‘Seven’ (R)By Desson Howe
Washington Post Staff Writer
September 22, 1995
"SEVEN," a gruesome detective-thriller about a serial killer who ices egregious offenders of the seven deadly sins, portends an unpalatable combination of formulaic writing and unmitigated nastiness.
But although the movie, directed by David ("Alien3") Fincher, is grisly and certainly doesn't make movie history, it's surprisingly well-constructed. It also has the graceful benefit of Morgan Freeman, who turns his role into something masterful. He even makes Brad Pitt look actorly next to him.
In a non-specific metropolis not unlike New York City, a horrifyingly fat man is found dead, manacled and face down in a plate of spaghetti. A second victim, a defense attorney, is discovered with his sides flayed. He has bled to death. The word "greed" is written in blood on the floor. It becomes clear to Freeman, a well-read veteran detective on the case, that the city should anticipate further killings exacted for the sins of sloth, wrath, pride, lust and envy.
There's little point describing any more of the horrors, although you should know that Freeman accurately predicts that the case won't have a "happy ending." But what makes things watchable is Fincher's direction. He has a gift for building understated menace. His cinematographer, Darius Khondji, puts a silky contrast into the colors, making things seem velvety, dark and intense. Howard ("The Silence of the Lambs") Shore's score is memorably insistent, forever prodding you with anxiety. And Fincher lets the characters buff up their roles with significant pauses, inflections and occasional comic touches.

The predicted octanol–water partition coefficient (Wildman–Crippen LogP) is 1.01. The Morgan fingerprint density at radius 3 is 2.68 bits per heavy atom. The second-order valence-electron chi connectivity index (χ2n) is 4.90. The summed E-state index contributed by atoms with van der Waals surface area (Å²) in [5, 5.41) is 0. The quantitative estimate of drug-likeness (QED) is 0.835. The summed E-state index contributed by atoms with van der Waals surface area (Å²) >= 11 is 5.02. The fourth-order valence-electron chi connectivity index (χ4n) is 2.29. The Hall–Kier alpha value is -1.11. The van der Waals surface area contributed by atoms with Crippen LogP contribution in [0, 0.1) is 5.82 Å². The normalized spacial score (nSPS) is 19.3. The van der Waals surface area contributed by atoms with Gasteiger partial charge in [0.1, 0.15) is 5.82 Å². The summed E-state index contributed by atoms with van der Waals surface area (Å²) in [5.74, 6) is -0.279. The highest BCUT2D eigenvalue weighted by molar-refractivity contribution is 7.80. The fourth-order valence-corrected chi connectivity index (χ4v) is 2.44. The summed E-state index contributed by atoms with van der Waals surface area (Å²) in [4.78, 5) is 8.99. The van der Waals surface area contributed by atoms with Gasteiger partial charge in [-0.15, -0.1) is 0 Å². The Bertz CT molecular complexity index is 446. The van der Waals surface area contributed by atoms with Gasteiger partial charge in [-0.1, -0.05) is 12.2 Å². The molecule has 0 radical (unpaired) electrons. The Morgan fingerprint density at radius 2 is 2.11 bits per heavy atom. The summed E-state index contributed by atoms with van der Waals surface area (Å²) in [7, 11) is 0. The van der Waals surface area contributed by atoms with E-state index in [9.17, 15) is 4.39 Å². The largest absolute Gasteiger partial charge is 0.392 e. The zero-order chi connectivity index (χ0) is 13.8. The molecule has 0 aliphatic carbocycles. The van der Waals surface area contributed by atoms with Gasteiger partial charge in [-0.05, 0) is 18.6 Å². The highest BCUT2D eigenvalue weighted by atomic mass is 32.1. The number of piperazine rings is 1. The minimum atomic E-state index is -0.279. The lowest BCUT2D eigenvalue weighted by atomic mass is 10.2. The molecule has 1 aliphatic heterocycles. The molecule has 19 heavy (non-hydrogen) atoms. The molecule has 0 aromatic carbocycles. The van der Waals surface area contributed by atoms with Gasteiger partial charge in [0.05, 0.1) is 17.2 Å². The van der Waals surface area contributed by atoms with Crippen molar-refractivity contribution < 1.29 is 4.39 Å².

The movie is not merely about tracking yet another sick puppy with a pseudo-biblical plan, it's about the relationship between the taciturn Freeman, who's days away from retirement, and the hotheaded Pitt, his overeager, significantly under-read replacement. Of course, this odd-coupling is the oldest cliche in the Hollywood book. But Freeman gives a sensational journeyman's performance, as one who has worked steadily and thoroughly for more than 30 years, and hasn't pulled out his gun ("with the intention of using it") more than three times.
When Gwyneth Paltrow, as Pitt's young wife, sentimentally recalls her first meeting with her future husband, she tells Freeman she knew he was going to be the man she'd married. "Really?" asks Freeman with mild surprise. It's clear that Freeman—ever so subtly—is wondering what on earth she saw in him.
"He was the funniest guy I ever met," Paltrow continues.
"Really?" Freeman asks again. Many performers would have milked the comedy here, by looking and sounding deeply incredulous. But Freeman delivers the line with a subdued mutter. Coming from him, that "really" is a quiet discovery, an almost cosmic acceptance that someone should love this young firebrand.
Thanks more to casting than inspired acting, Pitt's right on the money, too. When Freeman advises him to read up on the classics (Dante, Chaucer, etc.) Pitt buys the Cliffs Notes. He pronounces the Marquis de Sade, as if that sadistic scribe were the father of the Nigerian jazz singer, Sade. "Just 'cause the guy's got a library card," Pitt complains of the killer, "doesn't make him Yoda."
Unfortunately, screenwriter Andrew Kevin Walker's finale, in addition to its grossness, feels like an act of treachery against the viewer. It undoes the limited faith we've invested in the story. And Pitt is ironically dead-right when he tells the killer "You're no messiah, you're a movie of the week. You're a [bleep] T-shirt at best." At that point, it's hard to know whether to commend this movie for showing us interesting people, or to damn it for using great characters to sucker us into watching more bloodletting.
SEVEN (R) — Contains graphic violence, brief male nudity and horrifying autopsy footage.
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